Thanks, Coach Ross

I’ve been working with Dove Men + Care on their #TheretoCare campaign. This blog post is a bonus (not a requirement) because I really want to share the influence Coach Ross had on me in college. The DM+C video that is currently out is about celebrating the father figures in our lives outside of our own biological fathers.

College can be a funny time. There are a lot of influences. Some of them are not positive and some may not be. Sometimes you don’t realize, or appreciate, those influences until long after you have departed campus. I’ve always known that my experience with Coach Ross was one of those important parts of my learning foundation, but I don’t think that I appreciated just how much of a positive impact he made upon me.

The entire staff was great. Coach Fitz was like my big brother and a great mentor. Coach Ross was that father figure that you needed when you were away from home. He was invested in your success, and not just on the field, but your success as a whole person.

Coach Fitz and Coach Ross with the shenanigans after we won our conference championship.

Coach Ross always yelled the same thing to start off practice –

“HEY EVERYBODY IT’S FOUR O’CLOCK!”

I remember everyone would fall in, grab a warm-up jog, and then we would commence with the stretching. While we stretched, Coach Ross would walk around and discuss plans for practice that day, give general announcements, kudos, etc. For our track and field team this was like our daily family meeting for we were family. Through the good and bad – we were there for each other.

It’s been nearly 20 years since I sat in one of those circles, stretched out my hamstrings, quads, hip flexors, and other muscles that I used to have, yet the memories and lessons still remain.

Here’s the thing. Coach Ross plucked me off of the athletic trash heap. I had been cut from the baseball team three years in a row, was horribly depressed about it, and was needing some sort of direction as a junior in college. Coach helped me find it.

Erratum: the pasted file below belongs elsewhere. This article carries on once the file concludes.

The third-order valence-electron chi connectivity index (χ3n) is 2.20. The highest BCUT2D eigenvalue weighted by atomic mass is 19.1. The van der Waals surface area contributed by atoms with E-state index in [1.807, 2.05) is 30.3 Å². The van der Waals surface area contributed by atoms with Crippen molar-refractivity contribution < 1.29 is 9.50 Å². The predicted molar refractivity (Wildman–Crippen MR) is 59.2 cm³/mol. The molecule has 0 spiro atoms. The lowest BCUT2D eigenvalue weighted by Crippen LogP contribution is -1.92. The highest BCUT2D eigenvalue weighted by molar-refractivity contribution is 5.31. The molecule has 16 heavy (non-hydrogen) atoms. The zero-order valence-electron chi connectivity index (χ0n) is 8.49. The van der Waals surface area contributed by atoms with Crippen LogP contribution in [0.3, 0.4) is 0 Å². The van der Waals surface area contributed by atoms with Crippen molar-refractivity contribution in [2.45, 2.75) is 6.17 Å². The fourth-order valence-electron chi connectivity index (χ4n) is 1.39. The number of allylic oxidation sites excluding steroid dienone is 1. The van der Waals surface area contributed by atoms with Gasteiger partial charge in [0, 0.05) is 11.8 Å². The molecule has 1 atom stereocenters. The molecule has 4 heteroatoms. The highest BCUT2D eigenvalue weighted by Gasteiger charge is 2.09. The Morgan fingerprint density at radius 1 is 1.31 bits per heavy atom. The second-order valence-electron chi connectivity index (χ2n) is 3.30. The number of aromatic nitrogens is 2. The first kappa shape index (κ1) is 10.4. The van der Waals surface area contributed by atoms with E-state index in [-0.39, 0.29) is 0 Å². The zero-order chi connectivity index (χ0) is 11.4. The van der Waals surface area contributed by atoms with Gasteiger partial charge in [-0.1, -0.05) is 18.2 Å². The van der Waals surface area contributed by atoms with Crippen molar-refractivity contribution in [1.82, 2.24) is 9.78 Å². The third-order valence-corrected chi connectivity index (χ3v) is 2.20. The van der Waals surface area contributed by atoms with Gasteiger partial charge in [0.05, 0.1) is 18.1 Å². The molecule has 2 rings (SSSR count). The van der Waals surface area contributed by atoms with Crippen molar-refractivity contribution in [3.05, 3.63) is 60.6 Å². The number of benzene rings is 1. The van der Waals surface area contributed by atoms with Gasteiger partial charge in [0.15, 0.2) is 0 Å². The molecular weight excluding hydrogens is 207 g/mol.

I could bore you with statistics. How the first time I threw the shot put I only hit 25 feet (against offensive linemen from William and Mary who were hitting 60+) but would eventually hit over 54 feet and find myself in the top 10 of our conference. Or how I wound up inches away from qualifying for Nationals in the javelin. We will not speak of discus or hammer because my performances dishonored the greats that came before me (but I was entertaining to watch).

None of those distances matter. That journey that I went through for two years though? Probably the highlight of my college career (other than meeting my wife).

Coach Ross taught me a lot of things – how to keep my weight back in the glide, how to finish with my chest up when throwing the javelin, how to properly execute a jerk and clean. Those were important then.

What do I still remember now as a 41 year-old man, husband, and father? There are three things specifically that stick out:

“Always target your weaknesses.” As an athlete, I had a habit of staying in my comfort zone and working on things I did well. Coach Ross challenged me to shift out of that zone and find ways to make myself better.

“Never give someone a reason to beat you.” Coach appreciated hard work, good competition, and dedication. He was not into showboating, taunting, or anything else that would give others motivation to try and beat us. More importantly, it just wasn’t the way to operate. I have coached for the better part of 15 years, and that is one of the phrases that I share with my athletes. It’s an important lesson not only for sports, but for life in general. Be yourself. Work hard. The results will follow.

The third thing I remember isn’t a quote. It’s a simple thing. I remember Coach Ross bringing his family to a few meets. To a college kid who wasn’t married, but knew he wanted to be a father some day, it was an inspiration to see a man who was dedicated not only to his job but to his family.

I did not become a professional athlete. However, those two years had a major impact on me personally. I learned how to become a leader. I learned the importance of dedication and honing a craft. I learned patience and perseverance. That guy that threw 25 feet went on to become a team captain with All Conference honors and then became a teacher and coach. Oh, and a very proud husband and father.

Coach Bill Ross, thanks for your dedication, example, and influence. I hope to pass these lessons on to my students. Thanks for being there to care.

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5 thoughts on “Thanks, Coach Ross

  1. As Coach Ross’ sister-in-law, I love seeing your appreciation for him. He’s quite a leader and family man.

  2. Brought a tear to my eye. I’m a long time friend and former teammate of Bill Ross at Slippery Rock. Congrats Bill on making such a tremendous impact on young people. You’re the best!

  3. Hey Coach/CaptainCreed – thanks for writing an excellent story about the impact one good coach, and man, can have in someone’s life. And THANK YOU, for continuing to live out the model. It’s how you change the world. Happy Father’s Day!

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